The radical potential of ‘queer’
India’s first published matrimonial ad where a groom sought another groom isn’t the first time hetero-patriarchal marriage has been challenged in India
As India probably got its first matrimonial ad where a groom sought another groom (See here), and the advertisement generated heated discussion for its announcement of a caste preference in parenthesis, it’s a good time to remember a few things that give the queer rainbow its political heft.
For one, the term ‘queer’ can never be fully owned and this is its radical potential. There is no one ‘queer’ community, but several. There is no one ‘face’ of the movement, but several often-invisibilized faces. There is no one significant act of defiance, but many that draw from minority rights movements of gender, labour, and caste issues. The problem with a presentist view (the idea that what is happening now is unique and has never happened before) is that it denies historicity. That the matrimonial ad was placed, accepted and published is no doubt a first—yet it is not the first time hetero-patriarchal marriage has been challenged in India. When it comes to love, a million mutinies take place in India every day; attempts to challenge are as old as the love story itself. Inter-caste love marriage is one of the more obvious examples. Gender equitable live-in relations (whether opposite or same-sex) with just distribution of property and wealth, is another.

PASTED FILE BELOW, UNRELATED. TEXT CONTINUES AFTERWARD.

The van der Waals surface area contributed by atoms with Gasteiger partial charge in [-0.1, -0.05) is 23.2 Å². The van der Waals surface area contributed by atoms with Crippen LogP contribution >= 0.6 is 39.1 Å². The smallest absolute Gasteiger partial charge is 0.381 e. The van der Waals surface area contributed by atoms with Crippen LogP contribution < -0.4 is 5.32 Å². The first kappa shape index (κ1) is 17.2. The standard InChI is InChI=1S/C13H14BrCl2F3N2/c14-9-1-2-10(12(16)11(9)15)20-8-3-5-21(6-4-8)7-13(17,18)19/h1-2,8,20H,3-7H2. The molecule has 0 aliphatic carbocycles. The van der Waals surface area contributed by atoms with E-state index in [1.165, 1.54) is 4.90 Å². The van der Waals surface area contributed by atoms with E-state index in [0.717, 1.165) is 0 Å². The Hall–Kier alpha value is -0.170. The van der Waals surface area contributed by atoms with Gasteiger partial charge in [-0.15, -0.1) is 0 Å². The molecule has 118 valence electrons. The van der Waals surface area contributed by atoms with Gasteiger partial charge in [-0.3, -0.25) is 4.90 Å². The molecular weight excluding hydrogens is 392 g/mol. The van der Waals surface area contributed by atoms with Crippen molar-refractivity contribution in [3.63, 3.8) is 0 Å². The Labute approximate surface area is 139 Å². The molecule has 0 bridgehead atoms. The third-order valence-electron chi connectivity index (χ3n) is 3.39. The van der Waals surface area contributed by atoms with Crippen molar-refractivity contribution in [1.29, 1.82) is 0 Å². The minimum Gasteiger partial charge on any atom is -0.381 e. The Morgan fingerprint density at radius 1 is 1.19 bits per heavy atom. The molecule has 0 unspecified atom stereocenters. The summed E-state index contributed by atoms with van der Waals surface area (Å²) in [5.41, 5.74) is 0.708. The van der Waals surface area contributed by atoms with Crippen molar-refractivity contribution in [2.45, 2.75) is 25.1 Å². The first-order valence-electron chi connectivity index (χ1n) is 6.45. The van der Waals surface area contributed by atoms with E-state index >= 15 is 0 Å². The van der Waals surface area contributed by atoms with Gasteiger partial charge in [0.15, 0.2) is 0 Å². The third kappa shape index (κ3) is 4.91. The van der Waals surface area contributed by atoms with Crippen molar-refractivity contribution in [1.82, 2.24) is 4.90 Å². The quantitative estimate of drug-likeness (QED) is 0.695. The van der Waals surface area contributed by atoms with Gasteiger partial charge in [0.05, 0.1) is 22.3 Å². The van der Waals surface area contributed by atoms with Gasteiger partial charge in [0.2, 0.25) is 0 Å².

Queerness is a site of collective contestation, “the point of departure for a set of historical reflections and future imaginings”, in the words of Judith Butler. Butler further writes in Bodies That Matter, “The genealogical critique of the queer subject will be central to queer politics to the extent that it constitutes a self-critical dimension within activism (…)” This sort of critique acknowledges that social and sexual relations have no exclusive owners or origins, but are “acts of repetition”. It’s also a reminder of the exclusionary force of activism’s demands.
The demand for marriage equality—a matter of great debate in the US currently, which has witnessed several significant rights-based wins—is thus, both a critical ask, and one that must be submitted to a genealogical critique. One of the ways to do this is to recognize the relations that exist outside the paradigm of hetero-normative marriage. Queer relationships signal myriad structures of support, often reconstituting what one traditionally understands of family, as something that is only biologically assigned, or through legally sanctioned actions like marriage.
Queer families are non-blood relations of support that form the lifeline of several same-sex and opposite-sex relations: a hijra gharana is one such structure, romantic friendships and polyamorous communes are others, where multiple love relationships co-exist. A queer family is also often a mix of biological and chosen family members (Read ).
At the same time, several queer persons are also fighting against forced marriages and this issue is terribly important to address, as the recent suicide of a young woman doctor at AIIMS indicated. This is a demand that intersects with the women’s rights movement, which recognizes that the socio-economic structure of marriage is premised on controlling women’s bodies and sexualities. This fight for recognition also opens up the space for women to demand recognition of singlehood as a valid socio-cultural identity.
The Sex Talk is a fortnightly blog on gender, sexuality and blind spots.
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